“The sessions have been excellent and very well supported,” said house parent Matthew Pitteway, who has overseen the sessions in conjunction with Lucy Sanders, Seaford’s Equestrian Team Manager. “Some Year 9 and Year 10 pupils went up to Cowdray Park last Thursday and had a really good time learning the art of riding with just one hand and then going through the rules and how to execute basic shots. Seven senior pupils came this week and did the same.
“This looks like being something we’ll be able to keep running. I have had parental permission for five juniors and four seniors to keep going with the lessons, so we just need to sort out days and times that suit everyone.”
It was a very busy weekend for the dedicated Seaford College clay shooters. On Saturday we took a team of six senior pupils and a team of three Prep School pupils to the British Schools & Young Shots Championships, which this year was held at the Sporting Targets complex in Bedfordshire. The course for the seniors consisted of 50 targets and was set to a hard standard. The highest individual score was 42/50 and the winning team total was 225/300.
The senior Seaford team (pictured) scored 168/300 and consisted of James Hannington, Douglas Hayter, Monty Dix, Ollie Somers, Sam Keywood and Cameron Emslie. The Prep School team’s shoot took place over a different course of 32 targets. The highest individual score was 30/32 and the best team total was 80/96. Seaford’s Prep School team was made up of Nick Easton, Elliott Emslie and Sam Brown, and scored a total of 54/96. Although we didn’t come away with any silverware, the pupils had a great day out.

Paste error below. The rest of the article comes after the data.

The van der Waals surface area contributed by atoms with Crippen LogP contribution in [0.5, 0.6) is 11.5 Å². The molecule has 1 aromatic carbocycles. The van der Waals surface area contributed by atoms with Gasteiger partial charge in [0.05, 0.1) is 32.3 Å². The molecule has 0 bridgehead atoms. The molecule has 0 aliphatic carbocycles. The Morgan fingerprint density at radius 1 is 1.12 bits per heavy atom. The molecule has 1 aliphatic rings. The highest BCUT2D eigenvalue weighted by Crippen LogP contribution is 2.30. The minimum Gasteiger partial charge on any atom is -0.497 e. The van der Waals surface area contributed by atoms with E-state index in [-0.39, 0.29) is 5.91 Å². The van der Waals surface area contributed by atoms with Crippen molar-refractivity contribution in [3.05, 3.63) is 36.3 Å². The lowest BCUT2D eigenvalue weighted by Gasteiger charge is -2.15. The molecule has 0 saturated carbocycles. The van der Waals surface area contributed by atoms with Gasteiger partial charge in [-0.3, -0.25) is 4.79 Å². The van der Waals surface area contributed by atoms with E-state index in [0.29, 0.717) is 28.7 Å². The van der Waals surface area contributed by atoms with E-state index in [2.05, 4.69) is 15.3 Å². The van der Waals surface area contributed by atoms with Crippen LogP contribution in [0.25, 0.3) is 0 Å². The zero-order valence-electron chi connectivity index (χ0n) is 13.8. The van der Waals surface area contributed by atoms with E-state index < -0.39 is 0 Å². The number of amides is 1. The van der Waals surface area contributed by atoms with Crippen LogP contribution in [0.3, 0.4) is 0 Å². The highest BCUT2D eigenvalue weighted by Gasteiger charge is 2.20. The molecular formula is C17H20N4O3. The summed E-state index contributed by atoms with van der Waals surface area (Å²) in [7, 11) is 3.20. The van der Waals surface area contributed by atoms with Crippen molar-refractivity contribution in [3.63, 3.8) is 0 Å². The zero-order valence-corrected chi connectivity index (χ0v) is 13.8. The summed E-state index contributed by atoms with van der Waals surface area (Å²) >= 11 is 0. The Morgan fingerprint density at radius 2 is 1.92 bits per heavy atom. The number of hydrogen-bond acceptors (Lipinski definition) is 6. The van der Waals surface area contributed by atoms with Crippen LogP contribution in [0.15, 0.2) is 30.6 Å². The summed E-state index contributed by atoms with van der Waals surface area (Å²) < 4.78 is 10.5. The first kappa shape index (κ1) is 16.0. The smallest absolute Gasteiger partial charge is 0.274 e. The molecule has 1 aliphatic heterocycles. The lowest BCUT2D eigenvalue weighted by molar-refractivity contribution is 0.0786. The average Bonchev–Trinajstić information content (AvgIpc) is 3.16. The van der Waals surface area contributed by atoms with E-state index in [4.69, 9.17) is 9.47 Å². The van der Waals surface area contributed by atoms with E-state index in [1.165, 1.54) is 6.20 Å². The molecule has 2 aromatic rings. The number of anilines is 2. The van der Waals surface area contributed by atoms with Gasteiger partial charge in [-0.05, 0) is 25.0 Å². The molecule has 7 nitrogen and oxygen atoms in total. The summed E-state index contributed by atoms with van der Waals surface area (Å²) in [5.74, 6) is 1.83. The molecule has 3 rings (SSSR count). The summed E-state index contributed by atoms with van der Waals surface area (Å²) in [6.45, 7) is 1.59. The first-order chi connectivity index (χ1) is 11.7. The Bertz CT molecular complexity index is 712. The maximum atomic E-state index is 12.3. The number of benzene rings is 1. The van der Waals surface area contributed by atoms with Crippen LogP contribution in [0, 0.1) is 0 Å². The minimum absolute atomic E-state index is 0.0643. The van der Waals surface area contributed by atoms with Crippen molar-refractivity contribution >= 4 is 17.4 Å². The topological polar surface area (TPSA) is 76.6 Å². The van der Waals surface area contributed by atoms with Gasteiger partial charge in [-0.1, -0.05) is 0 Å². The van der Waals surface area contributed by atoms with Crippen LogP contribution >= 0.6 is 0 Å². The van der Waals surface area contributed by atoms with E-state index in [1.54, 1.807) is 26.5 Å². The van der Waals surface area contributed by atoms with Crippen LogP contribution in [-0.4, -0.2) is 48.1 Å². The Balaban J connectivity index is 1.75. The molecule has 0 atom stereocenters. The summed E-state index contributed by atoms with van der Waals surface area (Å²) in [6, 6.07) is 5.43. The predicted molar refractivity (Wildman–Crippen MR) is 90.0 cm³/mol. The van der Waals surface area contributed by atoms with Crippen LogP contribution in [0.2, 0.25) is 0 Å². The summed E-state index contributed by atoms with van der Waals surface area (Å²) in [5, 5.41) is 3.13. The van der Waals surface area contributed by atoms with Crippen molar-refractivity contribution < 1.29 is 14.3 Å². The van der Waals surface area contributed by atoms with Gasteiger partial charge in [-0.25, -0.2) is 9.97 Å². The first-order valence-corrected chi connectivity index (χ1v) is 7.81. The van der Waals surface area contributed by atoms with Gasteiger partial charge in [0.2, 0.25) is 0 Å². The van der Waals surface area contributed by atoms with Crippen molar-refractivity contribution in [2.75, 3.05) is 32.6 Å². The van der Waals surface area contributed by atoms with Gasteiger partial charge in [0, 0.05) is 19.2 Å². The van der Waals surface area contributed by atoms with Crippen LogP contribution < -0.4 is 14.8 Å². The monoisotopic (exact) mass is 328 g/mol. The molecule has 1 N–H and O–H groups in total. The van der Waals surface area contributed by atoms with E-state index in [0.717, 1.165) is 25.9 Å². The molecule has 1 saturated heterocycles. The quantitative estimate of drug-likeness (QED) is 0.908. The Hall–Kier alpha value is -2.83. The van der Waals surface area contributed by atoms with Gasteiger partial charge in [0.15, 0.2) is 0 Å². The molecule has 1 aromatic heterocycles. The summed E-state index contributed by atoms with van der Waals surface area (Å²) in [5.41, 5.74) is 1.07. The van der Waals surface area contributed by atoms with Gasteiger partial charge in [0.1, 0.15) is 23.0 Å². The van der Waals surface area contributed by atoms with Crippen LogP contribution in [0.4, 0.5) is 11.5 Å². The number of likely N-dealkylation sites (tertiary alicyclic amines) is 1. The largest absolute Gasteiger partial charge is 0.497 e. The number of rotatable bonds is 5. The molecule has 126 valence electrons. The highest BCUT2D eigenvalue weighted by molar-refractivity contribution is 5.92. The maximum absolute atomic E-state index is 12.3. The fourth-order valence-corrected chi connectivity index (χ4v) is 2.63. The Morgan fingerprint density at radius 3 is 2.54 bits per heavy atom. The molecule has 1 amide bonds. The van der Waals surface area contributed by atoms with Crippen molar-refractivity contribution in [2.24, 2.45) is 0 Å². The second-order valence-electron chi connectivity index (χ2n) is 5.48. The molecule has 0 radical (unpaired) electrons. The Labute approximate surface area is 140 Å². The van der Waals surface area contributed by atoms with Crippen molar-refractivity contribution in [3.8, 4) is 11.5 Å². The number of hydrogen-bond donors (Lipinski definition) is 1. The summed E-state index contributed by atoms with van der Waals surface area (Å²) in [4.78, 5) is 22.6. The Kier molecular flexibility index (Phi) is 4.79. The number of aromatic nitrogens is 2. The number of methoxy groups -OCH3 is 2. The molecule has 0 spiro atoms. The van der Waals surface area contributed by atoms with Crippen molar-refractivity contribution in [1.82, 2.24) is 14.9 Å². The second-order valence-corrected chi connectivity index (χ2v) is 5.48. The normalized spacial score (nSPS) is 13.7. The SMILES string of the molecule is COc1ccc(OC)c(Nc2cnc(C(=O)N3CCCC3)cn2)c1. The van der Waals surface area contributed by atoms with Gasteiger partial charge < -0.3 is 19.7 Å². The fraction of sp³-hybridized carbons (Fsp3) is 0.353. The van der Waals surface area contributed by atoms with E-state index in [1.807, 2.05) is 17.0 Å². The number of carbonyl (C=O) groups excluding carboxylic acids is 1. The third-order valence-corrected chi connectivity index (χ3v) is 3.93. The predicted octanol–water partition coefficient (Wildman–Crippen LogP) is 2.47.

On Sunday, we took a team to shoot a friendly match against the adults of Goodwood shooting club. It was a 50-bird sporting layout over five stands. The Seaford pupils shot well, but their total of 175/300 fell short of the Goodwood team’s 199/300. We would like to thank Goodwood for hosting this match and look forward to the return match at Seaford later on in the year.
“We’re always happy to hold matches against other schools or gun clubs,” said Seaford shooting instructor Tony Bracci. “Anyone else at Seaford who wants to try out for the team is always welcome to come up and see us at the College’s range on a Saturday morning.”
Any inquiries should be directed to Tony Bracci (07802 email@example.com).
The undulating topography was deceptive and the layout of the course posed a serious test for all players. There were several tough approaches and dog-legs made even tougher by the 10-15mph northerly wind that punished even slightly errant drives, particularly on the first nine holes. The greens were fast for the time of year, which tested many a putt!
After an enjoyable day’s play, all players welcomed the warmth of the clubhouse (a nippy day it was!), some drinks in the 19th and a hearty meal accompanied by prize-giving and short speeches. The players also raised £255 for ‘Help for Heroes’.